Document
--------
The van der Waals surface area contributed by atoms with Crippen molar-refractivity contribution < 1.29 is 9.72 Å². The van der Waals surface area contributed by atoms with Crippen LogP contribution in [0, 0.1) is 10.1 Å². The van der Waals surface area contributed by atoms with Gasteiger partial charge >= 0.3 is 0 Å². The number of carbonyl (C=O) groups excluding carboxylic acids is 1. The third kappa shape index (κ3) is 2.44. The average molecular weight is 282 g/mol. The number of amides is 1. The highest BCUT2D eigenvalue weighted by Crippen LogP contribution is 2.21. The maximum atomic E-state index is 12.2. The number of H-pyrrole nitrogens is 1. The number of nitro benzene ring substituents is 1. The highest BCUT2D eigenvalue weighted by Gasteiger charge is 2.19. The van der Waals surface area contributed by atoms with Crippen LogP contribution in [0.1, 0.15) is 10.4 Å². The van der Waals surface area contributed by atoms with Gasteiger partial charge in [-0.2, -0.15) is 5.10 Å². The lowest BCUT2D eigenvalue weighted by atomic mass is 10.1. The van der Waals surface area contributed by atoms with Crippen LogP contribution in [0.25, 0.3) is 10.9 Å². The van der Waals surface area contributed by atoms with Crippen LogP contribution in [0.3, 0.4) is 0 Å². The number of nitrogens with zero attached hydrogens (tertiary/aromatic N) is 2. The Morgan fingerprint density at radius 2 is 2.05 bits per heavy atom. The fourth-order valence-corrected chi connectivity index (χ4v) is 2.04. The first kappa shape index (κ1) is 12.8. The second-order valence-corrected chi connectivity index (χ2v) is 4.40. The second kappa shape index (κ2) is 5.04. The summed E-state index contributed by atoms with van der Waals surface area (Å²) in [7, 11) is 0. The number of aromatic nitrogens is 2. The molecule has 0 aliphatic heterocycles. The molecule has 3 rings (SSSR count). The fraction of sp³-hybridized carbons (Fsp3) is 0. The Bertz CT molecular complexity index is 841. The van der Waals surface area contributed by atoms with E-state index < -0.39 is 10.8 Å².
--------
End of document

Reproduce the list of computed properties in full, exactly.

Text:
The van der Waals surface area contributed by atoms with Crippen molar-refractivity contribution < 1.29 is 9.72 Å². The van der Waals surface area contributed by atoms with Crippen LogP contribution in [0, 0.1) is 10.1 Å². The van der Waals surface area contributed by atoms with Gasteiger partial charge >= 0.3 is 0 Å². The number of carbonyl (C=O) groups excluding carboxylic acids is 1. The third kappa shape index (κ3) is 2.44. The average molecular weight is 282 g/mol. The number of amides is 1. The highest BCUT2D eigenvalue weighted by Crippen LogP contribution is 2.21. The maximum atomic E-state index is 12.2. The number of H-pyrrole nitrogens is 1. The number of nitro benzene ring substituents is 1. The highest BCUT2D eigenvalue weighted by Gasteiger charge is 2.19. The van der Waals surface area contributed by atoms with Crippen LogP contribution in [0.1, 0.15) is 10.4 Å². The van der Waals surface area contributed by atoms with Gasteiger partial charge in [-0.2, -0.15) is 5.10 Å². The lowest BCUT2D eigenvalue weighted by atomic mass is 10.1. The van der Waals surface area contributed by atoms with Crippen LogP contribution in [0.25, 0.3) is 10.9 Å². The van der Waals surface area contributed by atoms with Crippen LogP contribution in [0.3, 0.4) is 0 Å². The number of nitrogens with zero attached hydrogens (tertiary/aromatic N) is 2. The Morgan fingerprint density at radius 2 is 2.05 bits per heavy atom. The fourth-order valence-corrected chi connectivity index (χ4v) is 2.04. The first kappa shape index (κ1) is 12.8. The second-order valence-corrected chi connectivity index (χ2v) is 4.40. The second kappa shape index (κ2) is 5.04. The summed E-state index contributed by atoms with van der Waals surface area (Å²) in [7, 11) is 0. The number of aromatic nitrogens is 2. The molecule has 0 aliphatic heterocycles. The molecule has 3 rings (SSSR count). The fraction of sp³-hybridized carbons (Fsp3) is 0. The Bertz CT molecular complexity index is 841. The van der Waals surface area contributed by atoms with E-state index < -0.39 is 10.8 Å².